Editorial: Coming to Confederation

It’s 2017 and Canada is celebrating its 150th birthday as a nation with festivities planned throughout the country. This week, several area schools acknowledged the milestone anniversary with a variety of “Canada150” events.

But, how did residents feel about Confederation in 1867? Was there a unanimous cry for independence from the Mother Country?

In an April 1967 edition of The Leader, as part of the year-long focus on Canada’s 100th birthday, the editor included an article titled: “The Dundas Courier thought Confederation was ‘unBritish.’”

The January 13, 1865 edition of The Dundas Courier, published in Morrisburg, County of Dundas, Canada West, stated: “Whether or not it is practicable and desirable to unite the British Provinces of North America into one nation is the great question of the day.”

While there were clearly a significant number of people rooting for Confederation, there were almost as many who were not.

How would Canada protect itself without Britain standing behind it, offering strength and support?

“It has been argued that the Confederation is an impossibility, that there cannot be sufficient national cohesion in a country so long and narrow,” the 1865 editorial stated. “The thought is that, like the earthworm, its vitality will be low and sluggish, that it will be easily cut into separate parts, which, being without the direction of the central government and without an organization of their own, will be unable to continue resistance to the enemy (United States) and will readily fall to him.”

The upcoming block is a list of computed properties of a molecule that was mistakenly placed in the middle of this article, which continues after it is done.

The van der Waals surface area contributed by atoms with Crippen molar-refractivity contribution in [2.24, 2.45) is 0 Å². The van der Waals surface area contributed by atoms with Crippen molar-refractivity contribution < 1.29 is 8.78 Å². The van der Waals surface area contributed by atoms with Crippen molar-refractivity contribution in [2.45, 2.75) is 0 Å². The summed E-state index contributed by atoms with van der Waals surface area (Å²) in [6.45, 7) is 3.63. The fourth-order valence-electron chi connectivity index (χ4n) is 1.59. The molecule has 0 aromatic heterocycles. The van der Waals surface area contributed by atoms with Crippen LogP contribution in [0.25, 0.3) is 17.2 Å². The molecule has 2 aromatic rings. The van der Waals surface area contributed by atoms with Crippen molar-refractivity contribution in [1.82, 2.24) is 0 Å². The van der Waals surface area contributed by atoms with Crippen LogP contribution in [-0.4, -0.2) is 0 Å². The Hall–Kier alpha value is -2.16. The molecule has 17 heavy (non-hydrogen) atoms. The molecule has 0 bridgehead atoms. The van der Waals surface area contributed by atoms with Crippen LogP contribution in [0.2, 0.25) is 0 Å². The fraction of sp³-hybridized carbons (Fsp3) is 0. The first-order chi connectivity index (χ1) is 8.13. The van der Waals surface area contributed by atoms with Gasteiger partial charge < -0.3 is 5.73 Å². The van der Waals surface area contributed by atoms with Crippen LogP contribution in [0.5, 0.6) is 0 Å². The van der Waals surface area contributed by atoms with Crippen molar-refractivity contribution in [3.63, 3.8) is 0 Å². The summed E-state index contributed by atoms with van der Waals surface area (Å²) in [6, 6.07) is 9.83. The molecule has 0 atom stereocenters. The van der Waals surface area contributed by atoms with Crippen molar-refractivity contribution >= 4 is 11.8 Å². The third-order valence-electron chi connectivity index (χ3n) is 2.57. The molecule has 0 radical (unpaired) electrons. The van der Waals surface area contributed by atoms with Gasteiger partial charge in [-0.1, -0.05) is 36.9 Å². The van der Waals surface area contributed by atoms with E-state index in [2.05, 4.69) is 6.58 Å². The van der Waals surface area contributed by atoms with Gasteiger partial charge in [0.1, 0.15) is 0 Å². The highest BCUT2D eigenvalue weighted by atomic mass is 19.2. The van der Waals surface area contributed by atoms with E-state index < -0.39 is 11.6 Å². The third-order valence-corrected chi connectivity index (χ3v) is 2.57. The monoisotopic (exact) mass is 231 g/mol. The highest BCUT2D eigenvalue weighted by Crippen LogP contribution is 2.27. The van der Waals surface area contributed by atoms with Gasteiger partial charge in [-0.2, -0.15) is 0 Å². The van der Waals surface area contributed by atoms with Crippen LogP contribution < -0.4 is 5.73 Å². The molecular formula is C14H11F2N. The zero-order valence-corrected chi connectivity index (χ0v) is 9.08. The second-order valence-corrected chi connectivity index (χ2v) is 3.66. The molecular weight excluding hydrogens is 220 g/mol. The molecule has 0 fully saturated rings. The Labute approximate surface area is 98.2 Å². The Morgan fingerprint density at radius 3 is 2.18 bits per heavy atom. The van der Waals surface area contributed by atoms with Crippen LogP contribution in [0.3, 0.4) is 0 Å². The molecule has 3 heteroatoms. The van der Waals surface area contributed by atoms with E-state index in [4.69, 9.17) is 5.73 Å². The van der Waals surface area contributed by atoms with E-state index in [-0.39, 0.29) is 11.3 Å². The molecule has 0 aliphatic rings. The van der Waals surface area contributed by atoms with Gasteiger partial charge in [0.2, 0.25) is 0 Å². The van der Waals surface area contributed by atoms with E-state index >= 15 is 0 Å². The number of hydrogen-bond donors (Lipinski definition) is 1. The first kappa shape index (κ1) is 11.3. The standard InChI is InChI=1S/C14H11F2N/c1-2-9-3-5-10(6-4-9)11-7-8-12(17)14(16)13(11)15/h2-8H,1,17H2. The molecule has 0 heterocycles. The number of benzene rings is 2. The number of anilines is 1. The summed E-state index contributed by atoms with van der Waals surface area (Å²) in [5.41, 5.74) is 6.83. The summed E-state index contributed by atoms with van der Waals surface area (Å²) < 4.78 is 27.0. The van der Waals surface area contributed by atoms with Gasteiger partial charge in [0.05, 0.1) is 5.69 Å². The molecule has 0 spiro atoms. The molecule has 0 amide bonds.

And, would it not be disloyal for Canadians to abandon the country that helped to create it?

“We who are part of the British People, the greatest colonizing and organizing race of all time, that holds with firm grasp all it gets, and gets all it can,” the editor wrote. “(We) have changed very much if we are not able to hold our own against all comers, not alone, but our share, with the great empire of which we are part.”

Clearly, the road to Confederation was far from simple. The decision to cut the umbilical cord tying this country to Britain was a hard one. It was made without the luxury of hindsight, not knowing what the future would bring.

As a Canadian living in the year 2017, I would say: “Well done. Thank You.”

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